Overrated or underrated, perception of retired Dallas quarterback Tony Romo depends on the criteria. To simplify, limit the standards to Super Bowls, statistics, and shekels.
First, a bit of background. Undrafted out of Eastern Illinois in 2003, Romo was offered $20,000 to sign with Denver but took half that to ink with Dallas, telling Denver coach Mike Shanahan that he thought he had a much better chance of making the Cowboys.
Bill Parcells, Dallas coach at the time, has said he was impressed Romo’s decision was not based on money, but on analysis of the opportunity. That said, Romo took over at quarterback deep in his third season with the Cowboys.
Any time the argument is restricted to Super Bowl rings, the Manning family and Tom Brady come to mind.
Measuring the Manning clan begins with father Archie, who might have been better than sons Peyton or Eli. Ask former Arkansas linemen Bruce James and Dick Bumpas about chasing Manning around Tulane Stadium in the Jan. 1, 1970 Sugar Bowl. Manning ran or threw on 48 of 71 plays, including an 18-yard scoring run on fourth-and-1, in Mississippi’s 27-22 victory over the then-No. 3 Razorbacks.
Yes, that was a college game and the subject is NFL quarterbacks, but James and Bumpas cannot exaggerate the Manning magic witnessed in person.
Drafted second by New Orleans, Manning’s pro career was so-so because his supporting cast was inept. Never in his 10 years with the Saints — the days when fans wore grocery sacks on their heads with eyeholes in the bags and “Aints” scrawled on the brown background — did they win more than eight. In one five-year span, they won 13.
His son Eli won two Super Bowls with the Giants before Peyton won his second with Denver early in 2016, but there is no way that the younger brother was superior during the four years when he had more championship rings.
And, the recent Denver victory reaffirms the importance of a good supporting cast. The Broncos sacked Cam Newton seven times and defensive end Derek Wolfe said it should have been 10. Manning’s contribution was 13-of-23 for only 141 yards and, yet, that victory elevated him in the eyes of some.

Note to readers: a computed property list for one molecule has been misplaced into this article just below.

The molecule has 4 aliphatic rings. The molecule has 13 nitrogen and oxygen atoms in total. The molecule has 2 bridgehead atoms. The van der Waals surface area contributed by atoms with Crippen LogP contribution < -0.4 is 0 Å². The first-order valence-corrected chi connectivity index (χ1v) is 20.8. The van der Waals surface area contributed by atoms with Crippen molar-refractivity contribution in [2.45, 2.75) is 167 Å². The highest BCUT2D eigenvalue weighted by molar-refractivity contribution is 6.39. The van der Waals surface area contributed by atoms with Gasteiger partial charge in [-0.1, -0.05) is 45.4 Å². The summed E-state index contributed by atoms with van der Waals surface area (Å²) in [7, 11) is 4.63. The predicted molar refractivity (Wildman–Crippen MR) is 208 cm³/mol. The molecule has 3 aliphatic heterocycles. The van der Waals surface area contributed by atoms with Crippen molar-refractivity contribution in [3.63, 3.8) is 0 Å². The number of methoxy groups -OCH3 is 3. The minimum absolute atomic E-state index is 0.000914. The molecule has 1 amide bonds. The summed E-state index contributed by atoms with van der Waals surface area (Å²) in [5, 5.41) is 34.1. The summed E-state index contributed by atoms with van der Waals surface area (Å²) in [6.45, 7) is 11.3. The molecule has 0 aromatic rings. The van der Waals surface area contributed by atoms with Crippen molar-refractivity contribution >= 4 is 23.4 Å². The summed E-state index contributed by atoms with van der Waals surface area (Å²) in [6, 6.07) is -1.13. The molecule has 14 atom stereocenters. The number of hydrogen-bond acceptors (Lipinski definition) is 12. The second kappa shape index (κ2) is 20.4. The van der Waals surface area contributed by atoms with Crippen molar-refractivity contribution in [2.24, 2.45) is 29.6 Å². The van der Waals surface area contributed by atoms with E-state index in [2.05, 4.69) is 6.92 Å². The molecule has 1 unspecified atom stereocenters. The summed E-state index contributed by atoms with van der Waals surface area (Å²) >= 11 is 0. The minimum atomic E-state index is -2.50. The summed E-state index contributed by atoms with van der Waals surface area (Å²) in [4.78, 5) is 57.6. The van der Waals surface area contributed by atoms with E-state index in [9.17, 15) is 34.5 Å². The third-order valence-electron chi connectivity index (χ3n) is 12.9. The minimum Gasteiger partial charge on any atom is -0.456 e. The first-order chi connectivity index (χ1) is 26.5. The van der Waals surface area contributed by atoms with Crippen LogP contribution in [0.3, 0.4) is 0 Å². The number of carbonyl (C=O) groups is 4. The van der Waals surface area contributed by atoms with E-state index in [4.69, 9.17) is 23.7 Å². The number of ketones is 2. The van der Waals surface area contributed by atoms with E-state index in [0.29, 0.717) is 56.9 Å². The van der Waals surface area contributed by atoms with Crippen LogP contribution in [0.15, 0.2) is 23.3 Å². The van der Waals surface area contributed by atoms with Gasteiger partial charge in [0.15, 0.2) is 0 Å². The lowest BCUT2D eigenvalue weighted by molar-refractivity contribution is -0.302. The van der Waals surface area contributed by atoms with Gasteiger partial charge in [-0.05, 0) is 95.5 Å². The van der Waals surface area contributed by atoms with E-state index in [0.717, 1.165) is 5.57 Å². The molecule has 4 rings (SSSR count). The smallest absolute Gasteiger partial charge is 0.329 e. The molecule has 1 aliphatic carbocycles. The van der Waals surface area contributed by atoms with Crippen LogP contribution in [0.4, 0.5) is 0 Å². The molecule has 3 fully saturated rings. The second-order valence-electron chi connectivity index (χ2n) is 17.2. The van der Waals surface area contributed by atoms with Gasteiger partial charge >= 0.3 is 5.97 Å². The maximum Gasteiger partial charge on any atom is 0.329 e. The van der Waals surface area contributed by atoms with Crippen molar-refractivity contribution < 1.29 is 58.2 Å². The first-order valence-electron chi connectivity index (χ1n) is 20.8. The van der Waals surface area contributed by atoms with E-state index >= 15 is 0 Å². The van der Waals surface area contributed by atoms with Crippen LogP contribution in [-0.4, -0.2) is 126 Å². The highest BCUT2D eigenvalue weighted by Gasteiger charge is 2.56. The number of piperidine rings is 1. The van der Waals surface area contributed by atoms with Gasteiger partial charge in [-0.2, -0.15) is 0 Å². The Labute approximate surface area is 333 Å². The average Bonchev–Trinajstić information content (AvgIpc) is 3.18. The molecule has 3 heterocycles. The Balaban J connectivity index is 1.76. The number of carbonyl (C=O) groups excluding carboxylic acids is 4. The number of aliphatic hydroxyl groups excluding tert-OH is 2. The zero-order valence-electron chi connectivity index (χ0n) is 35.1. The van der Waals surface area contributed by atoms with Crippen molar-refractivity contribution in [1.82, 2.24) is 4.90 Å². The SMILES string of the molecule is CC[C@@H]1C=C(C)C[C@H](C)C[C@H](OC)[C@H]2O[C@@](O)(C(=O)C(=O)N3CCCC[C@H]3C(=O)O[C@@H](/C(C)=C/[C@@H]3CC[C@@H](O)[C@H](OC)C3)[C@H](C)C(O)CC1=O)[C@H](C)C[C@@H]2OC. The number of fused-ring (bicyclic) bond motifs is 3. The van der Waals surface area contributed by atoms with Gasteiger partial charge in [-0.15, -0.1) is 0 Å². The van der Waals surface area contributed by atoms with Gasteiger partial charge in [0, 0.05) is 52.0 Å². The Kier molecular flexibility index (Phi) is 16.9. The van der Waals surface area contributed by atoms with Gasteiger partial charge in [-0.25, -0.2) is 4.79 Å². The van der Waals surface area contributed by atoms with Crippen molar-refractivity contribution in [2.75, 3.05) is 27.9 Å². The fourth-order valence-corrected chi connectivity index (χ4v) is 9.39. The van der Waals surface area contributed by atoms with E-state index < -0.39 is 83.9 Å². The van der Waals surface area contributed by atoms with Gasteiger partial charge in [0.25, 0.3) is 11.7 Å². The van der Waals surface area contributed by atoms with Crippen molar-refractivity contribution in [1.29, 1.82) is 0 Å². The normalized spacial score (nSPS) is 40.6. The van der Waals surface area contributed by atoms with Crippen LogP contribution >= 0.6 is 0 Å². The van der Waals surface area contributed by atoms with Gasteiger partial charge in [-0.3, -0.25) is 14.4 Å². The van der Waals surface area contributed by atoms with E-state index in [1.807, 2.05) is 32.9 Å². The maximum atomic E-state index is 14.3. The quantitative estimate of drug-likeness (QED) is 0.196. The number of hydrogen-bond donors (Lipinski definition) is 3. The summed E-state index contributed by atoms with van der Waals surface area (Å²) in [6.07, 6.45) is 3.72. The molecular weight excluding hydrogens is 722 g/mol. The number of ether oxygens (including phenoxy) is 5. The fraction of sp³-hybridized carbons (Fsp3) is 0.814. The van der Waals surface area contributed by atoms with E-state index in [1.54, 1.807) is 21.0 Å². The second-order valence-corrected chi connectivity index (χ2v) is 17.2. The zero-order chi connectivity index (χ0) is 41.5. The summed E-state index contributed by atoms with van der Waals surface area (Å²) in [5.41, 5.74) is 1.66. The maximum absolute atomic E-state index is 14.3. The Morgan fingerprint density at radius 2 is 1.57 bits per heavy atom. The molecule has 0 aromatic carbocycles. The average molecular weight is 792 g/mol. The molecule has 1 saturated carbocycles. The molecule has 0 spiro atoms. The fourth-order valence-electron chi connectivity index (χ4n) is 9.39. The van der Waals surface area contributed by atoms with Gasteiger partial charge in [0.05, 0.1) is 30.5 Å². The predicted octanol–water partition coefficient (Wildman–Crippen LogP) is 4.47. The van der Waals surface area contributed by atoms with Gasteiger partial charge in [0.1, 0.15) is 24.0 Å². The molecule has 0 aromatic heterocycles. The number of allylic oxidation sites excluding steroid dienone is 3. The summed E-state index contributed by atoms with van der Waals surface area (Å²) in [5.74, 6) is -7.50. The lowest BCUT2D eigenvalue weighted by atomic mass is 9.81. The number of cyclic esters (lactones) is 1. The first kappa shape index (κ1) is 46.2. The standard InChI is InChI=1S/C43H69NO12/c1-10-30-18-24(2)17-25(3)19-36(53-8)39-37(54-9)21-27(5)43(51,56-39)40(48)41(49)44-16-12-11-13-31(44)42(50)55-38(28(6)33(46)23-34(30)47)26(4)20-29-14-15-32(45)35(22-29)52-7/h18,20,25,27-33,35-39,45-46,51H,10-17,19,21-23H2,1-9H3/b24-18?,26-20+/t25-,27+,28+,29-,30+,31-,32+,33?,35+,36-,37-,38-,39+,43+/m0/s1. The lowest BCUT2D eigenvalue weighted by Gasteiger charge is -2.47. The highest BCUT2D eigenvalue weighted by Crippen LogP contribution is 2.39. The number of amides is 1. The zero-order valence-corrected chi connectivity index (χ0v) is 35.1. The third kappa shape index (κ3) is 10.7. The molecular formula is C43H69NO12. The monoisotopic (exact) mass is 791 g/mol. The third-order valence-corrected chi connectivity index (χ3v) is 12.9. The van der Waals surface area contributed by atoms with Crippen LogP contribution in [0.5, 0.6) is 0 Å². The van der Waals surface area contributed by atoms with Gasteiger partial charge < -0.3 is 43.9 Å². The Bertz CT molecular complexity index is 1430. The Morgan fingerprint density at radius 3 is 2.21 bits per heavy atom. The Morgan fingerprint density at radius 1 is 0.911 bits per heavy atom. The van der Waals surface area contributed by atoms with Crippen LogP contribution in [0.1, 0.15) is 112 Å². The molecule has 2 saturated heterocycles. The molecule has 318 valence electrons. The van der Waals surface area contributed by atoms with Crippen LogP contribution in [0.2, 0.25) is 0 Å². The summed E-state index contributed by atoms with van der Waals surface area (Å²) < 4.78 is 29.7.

By the same token, many consider Brady in a class by himself because he has won five Super Bowls. He is skilled and a leader, but the Patriots don’t beat Seattle unless the Seahawks decide to throw from the New England 1 and they probably don’t defeat Atlanta unless the Falcons’ offensive coordinator calls pass plays that remove Atlanta from field goal range.
Snobs about the Super Bowl measuring stick eliminate Romo since he never participated.
Comparing stats, Romo is first in Dallas history in all sorts of categories, including total passing yards, total completions, completion percentage, fourth quarter comebacks, winning drives, etc.
The simple explanation is that the passing game has evolved and has supplanted the running game as the focal point of NFL offenses.
In seven of the eight years that he started 15 or more games, Romo averaged at least 32 passes per game. Troy Aikman averaged less than 27 attempts per game in eight of his years with Dallas and Roger Staubach averaged more than 28 attempts per game only in his final year with the Cowboys. That 1979 season was also the only year two-time Super Bowl winner Staubach threw for more than 3,190 yards. Three-time Super Bowl champion Aikman never bettered 3,445, but Romo topped 3,700 yards a half-dozen times.
Call their numbers a push.
As for salary, Romo is among the elite. Signed in 2013, his six-year contract included $55 million guaranteed. Retired, he’ll get by on almost $900,000 a month this year and about $750,000 per month next year, plus whatever pocket change he earns as the No. 1 color commentator on CBS.
All in all, Romo was an above average quarterback. No more, no less.
Harry King is sports columnist for GateHouse Media’s Arkansas News Bureau. Email: email@example.com